More than 26 million Americans (900,000 in Illinois) are currently living with chronic kidney disease and a majority of them are unaware of their condition. Nearly 80% of these patients develop kidney disease because of uncontrolled hypertension and diabetes.
In the early stages of chronic kidney disease, most patients receive their care from general internists and family practitioners. The National Kidney Foundation of Illinois recognizes the important role of health professionals who work in primary care settings in the early detection and care of people with CKD. The NKFI provides educational programs for physician groups and professional associations about CKD.
"The Power of the Primary Care Provider to Alter the Course of Chronic Kidney Disease"
A program presenting tools for providers to help detect kidney disease earlier and enhance current treatment methods for patients with chronic kidney disease along with an in-depth discussion of related disease states such as anemia and bone disease, as they relate to chronic kidney disease. The program is presented in a variety of formats depending upon the need of the particular group requesting the education.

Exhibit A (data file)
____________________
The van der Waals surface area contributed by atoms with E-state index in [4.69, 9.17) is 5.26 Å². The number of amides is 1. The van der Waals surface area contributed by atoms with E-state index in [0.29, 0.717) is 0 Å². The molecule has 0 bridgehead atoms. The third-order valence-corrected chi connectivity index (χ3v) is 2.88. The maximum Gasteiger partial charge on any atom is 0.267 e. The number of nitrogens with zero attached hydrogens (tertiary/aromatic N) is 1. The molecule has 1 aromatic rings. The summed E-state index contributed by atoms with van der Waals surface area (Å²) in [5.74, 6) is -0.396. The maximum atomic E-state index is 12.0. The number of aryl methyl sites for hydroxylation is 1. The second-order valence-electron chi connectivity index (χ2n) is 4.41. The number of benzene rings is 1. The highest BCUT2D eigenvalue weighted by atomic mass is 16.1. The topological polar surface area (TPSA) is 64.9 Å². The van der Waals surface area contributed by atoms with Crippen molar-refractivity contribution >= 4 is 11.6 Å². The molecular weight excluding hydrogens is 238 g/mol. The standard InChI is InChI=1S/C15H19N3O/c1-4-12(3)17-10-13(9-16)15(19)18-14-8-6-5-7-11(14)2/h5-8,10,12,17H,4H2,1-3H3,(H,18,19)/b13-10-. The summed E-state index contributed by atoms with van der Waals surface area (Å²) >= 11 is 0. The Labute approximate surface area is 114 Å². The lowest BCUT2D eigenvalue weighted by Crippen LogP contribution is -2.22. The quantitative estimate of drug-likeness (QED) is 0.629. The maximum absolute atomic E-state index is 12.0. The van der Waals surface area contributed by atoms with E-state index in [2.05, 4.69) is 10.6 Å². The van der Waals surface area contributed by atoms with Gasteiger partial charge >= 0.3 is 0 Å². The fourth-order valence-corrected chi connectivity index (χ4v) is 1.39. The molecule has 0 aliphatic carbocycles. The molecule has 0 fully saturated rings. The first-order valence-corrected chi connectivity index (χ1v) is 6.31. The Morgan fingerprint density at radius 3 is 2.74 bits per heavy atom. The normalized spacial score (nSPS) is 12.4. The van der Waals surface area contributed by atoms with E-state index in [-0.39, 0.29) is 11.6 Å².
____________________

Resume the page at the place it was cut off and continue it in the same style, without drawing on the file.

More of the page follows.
At the conclusion of the program, the participant will be able to:
- Identify methods to diagnose chronic kidney disease and identify at what stage a patient lies.
- Apply practical treatment methods to prevent the progression of chronic kidney disease in hypertensive and diabetic patients.
- Apply practical treatment methods in managing complications associated with chronic kidney disease.
Primary Care Provider Toolkit
A toolkit assembled for providers to be utilized for the diagnosis and treatment of high blood pressure, diabetes and chronic kidney disease.
For a printed copy or a to request multiply copies please contact Mara Lidacis at email@example.com or at 312-321-1500 ext. 246.